Sometimes the simplest thing is the best thing to do. I had a smoking client one day. I went through my standard questions with her and when I asked her if there was anything worrying her about stopping smoking she said 'Yes, about falling off after the hypnosis and starting back smoking again like I did before'.
My training in Metaphor Therapy alerted me to the metaphor in 'falling off'. It is a very common form of speech and might have had no special meaning to her, but I decided to explore it anyway.
I asked her to close her eyes and tell me what it was that she might fall off. I prompted her 'What is it like? Is it like a cliff, or a cart? or something else?'. She said 'No, it is like I am standing on a box, and I might fall off and if I do I have to start smoking again'.
Explore the metaphor
I got her to explore the box, its size; its color; what it was made from, and so on. She described it as a plain brown box made of wood, and small enough so that if she moved in any direction she would fall off. That was what she was worried about. Thinking about falling off was making her anxious and the anxiety was making her more likely to smoke. Every time she stopped on her own the anxiety came back.
I asked what would happen if the box wasn't there. She said that she wouldn't be anxious about falling off, and could give up smoking. There could not a more clear indicator of what to do: get rid of the box.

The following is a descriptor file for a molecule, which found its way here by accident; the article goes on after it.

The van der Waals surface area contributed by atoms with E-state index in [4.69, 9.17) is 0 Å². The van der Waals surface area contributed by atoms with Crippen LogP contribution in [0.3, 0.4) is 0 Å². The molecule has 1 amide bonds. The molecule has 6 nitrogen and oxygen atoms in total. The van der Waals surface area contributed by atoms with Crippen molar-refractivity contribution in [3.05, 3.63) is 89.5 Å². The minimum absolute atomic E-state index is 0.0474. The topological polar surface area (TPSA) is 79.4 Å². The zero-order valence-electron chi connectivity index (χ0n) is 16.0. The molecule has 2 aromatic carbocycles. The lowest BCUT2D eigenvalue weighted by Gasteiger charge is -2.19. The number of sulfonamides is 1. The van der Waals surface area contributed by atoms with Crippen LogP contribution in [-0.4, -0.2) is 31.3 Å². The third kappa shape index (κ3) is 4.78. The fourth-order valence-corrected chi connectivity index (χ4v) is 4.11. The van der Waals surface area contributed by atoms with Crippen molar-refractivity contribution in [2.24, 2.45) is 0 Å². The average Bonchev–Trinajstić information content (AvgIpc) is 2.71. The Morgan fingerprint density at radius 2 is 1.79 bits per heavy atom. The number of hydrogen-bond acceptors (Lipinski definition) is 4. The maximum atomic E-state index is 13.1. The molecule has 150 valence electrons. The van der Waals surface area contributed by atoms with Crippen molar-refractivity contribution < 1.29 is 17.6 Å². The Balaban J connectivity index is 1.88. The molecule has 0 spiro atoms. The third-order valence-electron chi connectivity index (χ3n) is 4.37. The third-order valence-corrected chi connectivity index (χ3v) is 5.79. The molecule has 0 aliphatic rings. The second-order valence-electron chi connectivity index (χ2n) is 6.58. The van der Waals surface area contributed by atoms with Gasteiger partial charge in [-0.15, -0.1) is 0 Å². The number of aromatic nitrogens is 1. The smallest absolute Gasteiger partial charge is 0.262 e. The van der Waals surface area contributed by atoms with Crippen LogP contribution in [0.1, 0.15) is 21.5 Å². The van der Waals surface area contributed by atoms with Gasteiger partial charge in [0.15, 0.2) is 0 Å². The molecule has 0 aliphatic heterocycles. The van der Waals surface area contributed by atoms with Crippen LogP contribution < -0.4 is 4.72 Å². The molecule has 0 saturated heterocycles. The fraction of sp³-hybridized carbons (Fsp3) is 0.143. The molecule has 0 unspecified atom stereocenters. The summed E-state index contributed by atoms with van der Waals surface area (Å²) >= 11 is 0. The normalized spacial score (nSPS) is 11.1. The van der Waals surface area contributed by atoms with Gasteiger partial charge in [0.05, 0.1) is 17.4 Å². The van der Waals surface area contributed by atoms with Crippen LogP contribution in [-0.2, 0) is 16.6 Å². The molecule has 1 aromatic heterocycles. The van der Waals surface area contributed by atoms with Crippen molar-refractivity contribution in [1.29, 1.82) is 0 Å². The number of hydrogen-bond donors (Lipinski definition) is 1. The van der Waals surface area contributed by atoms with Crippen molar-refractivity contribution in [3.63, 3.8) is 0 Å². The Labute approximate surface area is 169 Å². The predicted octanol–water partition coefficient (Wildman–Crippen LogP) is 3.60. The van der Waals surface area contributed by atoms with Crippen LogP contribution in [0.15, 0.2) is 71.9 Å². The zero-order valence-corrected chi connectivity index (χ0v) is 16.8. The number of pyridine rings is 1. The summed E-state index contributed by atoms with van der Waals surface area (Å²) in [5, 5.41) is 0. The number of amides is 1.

Change the metaphor
I asked if she could imagine the box a little larger, and then took her step by step through imagining it bigger and smaller. I pointed out that this meant that she was controlling the box, the box was not controlling her. I told her that she could make the box so big that she could never find the edge, and she could never fall off. I then asked what would happen if the box became very small. She first joked that she would fall off it, but then said "I could just step off it". I asked her what she would prefer. She said making it smaller, so we worked on making so small that it just didn't seem important any more. I then suggested that she should think about all the problems that box had given her, to put into that box all her frustration about not being able to stop smoking, and all her feelings towards smoking.